Charles Apple retells his story from 1995 about a shooting in Chapel Hill, N.C., from a time before instant-reporting took hold. Well worth a read. (And, yeah, it’s more about journalism than visual journalism, but he did draw a map.)
Which brings us to the second part of the headline … I got a text message from a former student last night saying another former student was in Connecticut covering the horrifying shooting. The message said her friend was having a hard time, that this was overwhelming. Which is completely understandable – I cannot think of a greater tragedy to have to cover than the mass murder of children.
In my classes I tell the students, somewhat jokingly, that I want them to bond with each other, and that can be either with me or against me, it doesn’t matter as long as they are together. And last night, one of those students reached out to another one, to be there for them when they needed the type of support only a classmate, only a colleague, can offer.
As a profession, we journalists prefer this rough-and-tumble exterior, that we can cover anything and then move on.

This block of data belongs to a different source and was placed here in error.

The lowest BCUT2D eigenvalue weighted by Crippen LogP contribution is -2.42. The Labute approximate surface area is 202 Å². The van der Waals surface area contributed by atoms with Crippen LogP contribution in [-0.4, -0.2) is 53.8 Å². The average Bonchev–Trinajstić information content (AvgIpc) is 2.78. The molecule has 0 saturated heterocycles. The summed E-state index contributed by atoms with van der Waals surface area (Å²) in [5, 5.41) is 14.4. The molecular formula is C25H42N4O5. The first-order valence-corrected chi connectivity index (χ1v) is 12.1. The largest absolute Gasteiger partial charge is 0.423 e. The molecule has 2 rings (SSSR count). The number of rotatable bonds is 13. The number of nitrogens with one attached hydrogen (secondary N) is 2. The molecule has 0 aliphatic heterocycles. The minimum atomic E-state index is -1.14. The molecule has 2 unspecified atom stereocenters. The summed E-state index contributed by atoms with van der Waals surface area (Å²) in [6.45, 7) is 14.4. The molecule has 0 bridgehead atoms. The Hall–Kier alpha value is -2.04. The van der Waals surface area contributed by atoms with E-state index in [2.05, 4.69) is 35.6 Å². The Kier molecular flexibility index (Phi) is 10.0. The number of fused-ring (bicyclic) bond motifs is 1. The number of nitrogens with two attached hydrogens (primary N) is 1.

We can’t. We absolutely can not do that.
We have to have a way to deal with the traumas that we cover because we don’t just see them, we experience them. If you aren’t aware, the Dart Center for Journalism and Trauma is an excellent resource to help us deal with the emotional toll of our work.
Please, if you’re covering the shootings in Connecticut, or the recovery from Superstorm Sandy, or any other emotionally charged event, talk about it with someone. Don’t internalize it, allow your emotional response to happen in a safe environment.
And if you have a friend or colleague who has ben covering an event like this, check in with them, open that door and listen. We listen so well to those we cover, we need to do the same for those we care about.